Assessment in teachers' hands: a question of belief and confidence.

Talking to colleagues and to teachers I get the impression that some teachers and schools are getting confused about what assessment really is.

I have heard and read phrases such as ‘teachers are waiting to be told what to do’, or ‘the school will be using xxxx (a proprietary product) to assess’.

However, I can’t help but feel that teachers are doing themselves a disservice here. Teachers already know how to assess children’s learning - and no product can assess learning like a teacher can. (That's why the assessment support we are developing for autumn 2015 won't try to tell you how to assess, but rather facilitate you to do so within the framework of the new curriculum).

I believe the confusion is caused by the term ‘assessment’ being used interchangeably or as a short-hand to mean:

  • Knowing what children know and can do, so that they and their teachers can plan next steps and move the learning on. This might involve using information from observations, conversations, work submitted (in a variety of forms) and tests; also known as formative assessment.

  • Testing - knowing what a child knows in a given moment - but only in relation to the questions asked in the test; also known as summative assessment.

  • Recording – making a note of test results and interpretations from teacher knowledge of children's learning.

  • Tracking - recording results and interpretations over time for individual children and groups of children.

  • Progress - the difference between what a child is deemed to know/be able to do between two given moments in time.

  • Reporting – using the information gathered about a children’s learning, achievement and progress and gathering it into an appropriate format to deliver information and judgements to children, parents, governors, inspectors, local authorities and others.

  • Accountability – being held to account, for the achievements at a given moment in time and for the progress that children have made over a given period of time, against set criteria, standards  or expectations.

As far as I can tell the only thing schools are waiting to be told is what the expected progress between baseline and End of Key stage might be. However, this will not be available until national average progress measure can be calculated and that will not be until tests have been taken and compared across the country. 

Meanwhile the arrangements for SATS and reporting teacher assessments are available on the DfE website.

For everything else it is for the school to decide how they assess and report knowledge, ability (can do), attitude, happiness, and all the other essential aspects of their school life, to children, to parents, to governors and anyone else who needs to know.

The measure of progress in the curriculum should be against the national curriculum attainment targets. The government has arranged these to be appropriate (in their view) to the stage at which children should be for their age at the end of KS1, end of lower KS2 and Upper KS2. End of Key Stage tests (SATs) will continue to provide summative information, against the old national curriculum in 2015 and the new curriculum from 2016.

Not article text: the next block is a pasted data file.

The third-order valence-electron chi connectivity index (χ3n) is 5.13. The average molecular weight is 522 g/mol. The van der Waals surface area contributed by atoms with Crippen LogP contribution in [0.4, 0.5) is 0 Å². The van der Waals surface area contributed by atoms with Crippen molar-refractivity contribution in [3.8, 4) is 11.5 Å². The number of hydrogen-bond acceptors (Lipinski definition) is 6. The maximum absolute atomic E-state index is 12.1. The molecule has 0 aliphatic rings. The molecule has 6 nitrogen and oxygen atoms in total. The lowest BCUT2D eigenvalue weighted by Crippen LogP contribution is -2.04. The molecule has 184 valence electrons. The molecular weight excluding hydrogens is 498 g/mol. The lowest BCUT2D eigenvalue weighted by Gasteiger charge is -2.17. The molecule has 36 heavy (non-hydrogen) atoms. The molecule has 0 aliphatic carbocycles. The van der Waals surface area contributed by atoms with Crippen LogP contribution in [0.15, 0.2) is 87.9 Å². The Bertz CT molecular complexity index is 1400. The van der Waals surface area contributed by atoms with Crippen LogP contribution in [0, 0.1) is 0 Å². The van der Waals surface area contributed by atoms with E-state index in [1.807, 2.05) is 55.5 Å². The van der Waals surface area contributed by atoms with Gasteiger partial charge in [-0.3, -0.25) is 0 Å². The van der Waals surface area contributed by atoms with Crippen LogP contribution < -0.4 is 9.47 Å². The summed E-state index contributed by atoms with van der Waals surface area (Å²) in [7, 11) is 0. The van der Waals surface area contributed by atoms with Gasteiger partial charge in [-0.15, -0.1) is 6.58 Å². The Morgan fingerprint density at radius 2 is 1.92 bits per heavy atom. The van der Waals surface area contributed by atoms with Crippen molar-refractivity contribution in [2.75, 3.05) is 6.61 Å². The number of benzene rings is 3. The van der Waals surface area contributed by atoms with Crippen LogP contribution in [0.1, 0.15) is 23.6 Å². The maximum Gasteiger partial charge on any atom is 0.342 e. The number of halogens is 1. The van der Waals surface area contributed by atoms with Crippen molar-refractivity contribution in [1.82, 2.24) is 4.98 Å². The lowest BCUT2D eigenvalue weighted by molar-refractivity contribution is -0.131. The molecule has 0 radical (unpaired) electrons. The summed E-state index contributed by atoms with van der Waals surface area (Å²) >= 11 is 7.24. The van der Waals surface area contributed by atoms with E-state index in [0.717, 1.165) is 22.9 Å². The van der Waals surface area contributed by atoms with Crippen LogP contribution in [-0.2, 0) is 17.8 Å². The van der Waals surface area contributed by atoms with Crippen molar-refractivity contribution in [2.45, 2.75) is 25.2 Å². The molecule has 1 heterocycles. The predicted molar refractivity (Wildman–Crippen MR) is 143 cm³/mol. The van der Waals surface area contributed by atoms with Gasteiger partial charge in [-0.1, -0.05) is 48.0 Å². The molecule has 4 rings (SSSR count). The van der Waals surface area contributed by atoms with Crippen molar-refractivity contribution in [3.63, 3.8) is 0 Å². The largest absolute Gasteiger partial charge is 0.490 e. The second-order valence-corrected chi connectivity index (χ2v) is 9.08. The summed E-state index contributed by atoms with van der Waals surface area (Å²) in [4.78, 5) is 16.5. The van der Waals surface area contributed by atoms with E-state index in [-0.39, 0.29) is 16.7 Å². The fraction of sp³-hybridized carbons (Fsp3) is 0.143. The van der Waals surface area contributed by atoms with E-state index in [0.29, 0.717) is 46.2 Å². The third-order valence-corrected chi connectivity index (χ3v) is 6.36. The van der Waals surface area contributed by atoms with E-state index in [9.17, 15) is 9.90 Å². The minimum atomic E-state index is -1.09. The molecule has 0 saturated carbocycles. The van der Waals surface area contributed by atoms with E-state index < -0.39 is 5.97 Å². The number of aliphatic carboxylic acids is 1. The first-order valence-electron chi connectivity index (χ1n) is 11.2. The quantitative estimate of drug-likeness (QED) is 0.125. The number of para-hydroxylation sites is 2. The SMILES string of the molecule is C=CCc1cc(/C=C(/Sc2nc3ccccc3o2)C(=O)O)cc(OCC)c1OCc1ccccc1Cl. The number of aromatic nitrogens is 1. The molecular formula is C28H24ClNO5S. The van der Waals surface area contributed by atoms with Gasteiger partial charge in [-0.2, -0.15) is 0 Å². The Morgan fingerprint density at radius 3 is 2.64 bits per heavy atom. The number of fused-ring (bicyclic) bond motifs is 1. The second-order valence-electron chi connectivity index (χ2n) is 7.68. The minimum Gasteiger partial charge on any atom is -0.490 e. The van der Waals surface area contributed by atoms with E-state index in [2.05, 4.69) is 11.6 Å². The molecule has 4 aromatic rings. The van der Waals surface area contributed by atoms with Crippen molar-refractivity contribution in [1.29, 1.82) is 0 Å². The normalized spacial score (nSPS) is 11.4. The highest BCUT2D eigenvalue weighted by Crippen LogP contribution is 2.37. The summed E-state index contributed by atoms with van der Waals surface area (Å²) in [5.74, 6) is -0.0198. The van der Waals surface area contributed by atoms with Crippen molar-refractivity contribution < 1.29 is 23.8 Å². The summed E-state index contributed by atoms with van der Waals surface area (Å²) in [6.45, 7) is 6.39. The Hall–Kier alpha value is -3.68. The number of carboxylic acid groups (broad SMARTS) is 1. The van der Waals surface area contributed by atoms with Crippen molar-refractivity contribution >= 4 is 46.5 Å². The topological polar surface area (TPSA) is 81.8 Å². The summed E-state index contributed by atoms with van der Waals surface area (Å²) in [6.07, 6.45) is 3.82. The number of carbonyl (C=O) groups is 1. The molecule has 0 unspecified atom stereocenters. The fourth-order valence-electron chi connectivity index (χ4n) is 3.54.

The government has also stated that the new national curriculum for England has been designed in such a way as to allow teachers the freedom to plan a curriculum that is meaningful for their children and their school’s circumstances.

The government claims there is room in the new curriculum for a relevant local or community element, for subjects to be studied in more depth and for learning to be deepened and broadened through practice and application of learning in different ways.

The number of schools really engaging with this at present seems relatively small. Of course, the new curriculum is still very much in its infancy, and change takes time. However, I can’t help feeling that perhaps teachers don’t quite believe in their newfound freedom yet. After all, they have had a decade and more of a very prescriptive approach to curriculum, teaching methodology, assessment and measures of progress.

Consequently, I think one of the biggest challenges for schools and teachers is to believe that their approach to assessment is in their hands and to feel confident in their own judgements. Much of this will come with time and with teachers talking to teachers about children's work and progress.

It is a big challenge! And I for one feel that the government has not acknowledged this aspect enough.

I think messages about assessment have got confused with the messages about accountability and the government needs to be a lot clearer with these communications and about its intentions – a conclusion it seems to have reached by itself, given the launch recently of the Commission on Assessment without Levels.

I would like to see the Commission ultimately providing the resources and funding to support teachers in developing the required expertise and, most importantly, professional confidence, by talking to each other, comparing work and through professional development.